Rwanda’s import-export gap in packaging could be reduced as local alternative packaging manufacturers seek to tap into regional market such as Kenya, which recently banned use of non-biodegradable plastic bags.
Rwanda passed a law banning the importation and use of non-biodegradable packaging bags in 2008.
Later, the East African Community legislative organ introduced Polythene Materials Control Bill of 2011, which countries like Uganda, Kenya and Tanzania have been slow in implementing, arguing that their local alternative packaging industries are yet to be developed.
After the plastics ban in 2008 in Rwanda, investors tapped into the opportunity and established alternative packing industries as well as plastics recycling plants.
The investors told The New Times that they are targeting to export alternative packaging products to EAC countries such as Kenya whose alternative packing industries are yet to be developed despite the ban on the polythene bags.
Brian Ngaramba, the proprietor of Bonus Industries, an alternative packaging factory in Kicukiro District, said they have started exporting their products to Kenya.
Last month, Kenya banned the production, importation and use of plastic bags, with government introducing four-year jail term or fines of $40,000 for culprits.
Kenya Association of Manufacturers said the ban would cost 60,000 jobs and force 176 manufacturers to close since Kenya is a major exporter of plastic bags to the region.
Ngarambe said in an interview with The New Times that they are targeting the market through Kenyans who have already ordered for alternative packaging products from Rwanda.
Bonus Industries, which was started after plastics bags ban in Rwanda, produces paper bags for flour packaging, paper shopping bags, wax-coated paper for packaging bread, grocery paper bags, confectionary bags, seed bags and others, which are used by Rwanda supermarkets for packaging, according to the proprietor.
“We are not yet where we want to be. We have an open market. We target exports to regional countries. Nairobi has allowed us to export some of our products once they start implementing polythene ban. Last month, we were able to export 78 tonnes of biodegradable bags at a cost of $250,000. We have more orders from Kenya that we are going to supply,” he said.
Bonus Industries produces 160 tonnes of grocery bags, and 60 tonnes of bread packaging material every month.
The plant, that currently employees 50 staff and 35 casual labourers, has also created many jobs in sales chain.
“We give a chance to the vulnerable youth without jobs, train them and they get employed in different positions, mainly sales, that make 60 per cent of revenue,” he said.
Ngaramba said there is investment opportunity in Rwanda such as manufacturing packaging for meat, beans, biscuit and other products that cannot be packaged in papers.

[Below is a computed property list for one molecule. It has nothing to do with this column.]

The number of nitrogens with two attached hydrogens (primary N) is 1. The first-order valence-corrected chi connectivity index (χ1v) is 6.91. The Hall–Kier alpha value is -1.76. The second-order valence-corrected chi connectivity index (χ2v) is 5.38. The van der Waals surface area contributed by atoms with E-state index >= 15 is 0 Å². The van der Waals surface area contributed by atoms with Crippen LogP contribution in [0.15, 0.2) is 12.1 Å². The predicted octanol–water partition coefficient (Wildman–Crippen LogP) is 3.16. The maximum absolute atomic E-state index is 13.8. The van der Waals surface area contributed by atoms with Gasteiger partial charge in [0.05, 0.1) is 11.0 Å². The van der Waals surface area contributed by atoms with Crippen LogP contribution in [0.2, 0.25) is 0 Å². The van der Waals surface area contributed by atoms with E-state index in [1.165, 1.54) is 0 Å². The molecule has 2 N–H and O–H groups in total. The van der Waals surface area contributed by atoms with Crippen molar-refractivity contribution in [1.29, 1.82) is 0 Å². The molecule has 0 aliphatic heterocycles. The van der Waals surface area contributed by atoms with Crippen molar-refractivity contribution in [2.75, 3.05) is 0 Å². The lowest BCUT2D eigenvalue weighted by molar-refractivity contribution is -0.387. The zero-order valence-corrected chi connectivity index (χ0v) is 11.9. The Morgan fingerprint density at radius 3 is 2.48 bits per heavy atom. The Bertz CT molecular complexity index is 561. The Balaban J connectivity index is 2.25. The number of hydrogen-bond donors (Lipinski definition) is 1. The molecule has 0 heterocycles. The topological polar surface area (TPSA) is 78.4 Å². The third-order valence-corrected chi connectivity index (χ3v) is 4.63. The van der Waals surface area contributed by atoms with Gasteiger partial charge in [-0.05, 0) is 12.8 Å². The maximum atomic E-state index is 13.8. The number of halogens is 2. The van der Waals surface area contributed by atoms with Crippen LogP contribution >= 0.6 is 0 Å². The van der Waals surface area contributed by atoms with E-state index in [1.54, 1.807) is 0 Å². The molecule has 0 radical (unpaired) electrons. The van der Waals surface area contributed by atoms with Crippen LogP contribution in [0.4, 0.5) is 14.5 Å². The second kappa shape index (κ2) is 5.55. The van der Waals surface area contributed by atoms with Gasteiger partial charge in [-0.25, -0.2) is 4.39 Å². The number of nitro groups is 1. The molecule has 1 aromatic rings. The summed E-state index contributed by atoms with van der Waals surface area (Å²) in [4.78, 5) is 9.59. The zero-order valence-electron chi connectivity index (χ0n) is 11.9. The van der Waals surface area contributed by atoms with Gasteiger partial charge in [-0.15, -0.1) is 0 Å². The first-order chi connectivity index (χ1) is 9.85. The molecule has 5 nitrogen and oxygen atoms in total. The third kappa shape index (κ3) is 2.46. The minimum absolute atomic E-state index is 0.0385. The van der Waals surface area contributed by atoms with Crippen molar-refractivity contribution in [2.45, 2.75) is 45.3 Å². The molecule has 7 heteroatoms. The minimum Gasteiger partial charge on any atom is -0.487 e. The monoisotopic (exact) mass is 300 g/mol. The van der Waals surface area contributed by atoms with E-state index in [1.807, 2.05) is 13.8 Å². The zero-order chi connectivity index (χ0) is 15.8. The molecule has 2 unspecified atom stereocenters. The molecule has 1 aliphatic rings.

He added that they also target to manufacture corrugated boxes.
According to a feasibility study, “Packaging Plant in Rwanda,” conducted in 2013, Rwanda imported paper packaging products worth $27.6 million in 2012.
Rwanda imported $538,000 in non-corrugated folding cartons from abroad in 2012, with 90 per cent from Uganda. The items are used for everything from soap, and tea to cigarettes.
Corrugated boxes in Rwanda were imported at a cost of $15.6 million in 2012.
Despite its ban on polythene and plastics, Rwanda spent $9.7 million on import of some type of polythene packaging in 2015 for products without alternative packaging material yet. The polythene is later recycled.
Challenges that are still experienced in the alternative packing industrty, Ngarambe said, include cost of transporting materials, importing raw materials, electricity cuts as well as lack of enough skilled labour.
“In the beginning, we could meet challenges such as lack of technicians and we had to hire foreign experts to train the locals which was expensive for us. We still have foreign experts,” he added.
Ngarambe suggested that authorities should look into introducing into the country tree species whose products are used as raw materials for packagaing material.
Remy Duhuze, the director of environmental regulation and pollution control at Rwanda Environment Management Authority, told The New Times that although it is difficult to measure the positive impact of polythene ban on environment in monetary terms, direct and indirect impacts are being felt since 2008.
“While the alternative packing factories and recycling plants can count the benefits of plastics ban in monetary terms according to their annual income, we, as environmentalists, also observe direct and indirect impact of the ban on environment,” Duhuze said.
Some direct benefits such as cleanliness in Kigali city is observed, he said, adding that the impact on cleanliness is also in line with boosting MICE (Meetings, Incentives, Conferences and Exhibitions) tourism.
“Elimination of plastic bags reduced flooding because when they are dumped everywhere they block the smooth flow of water. In agriculture, the plastics impede permeation of water into soil, which can affect productivity,” he said.
Other risks of plastics on health, he said, include killing animals that consume them.
According to a 2008 estimate in waste management, people around the world discard between 500 billion and one trillion plastic bags a year.
According to a 2014 estimate, published in PLOS ONE, more than five trillion pieces of plastic (not all from bags) weighing a combined 250,000 tonnes are floating in the world’s oceans.
Duhuze said, however, that some plastic bags are still smuggled into Rwanda from neighbouring countries, but warned that authorities will not relent on cracking down on offenders.
“We have received delegations from different countries who came to learn from our initiative. People should be aware of these benefits so that the ban implementation is strengthened,” he added.
Source: The New Times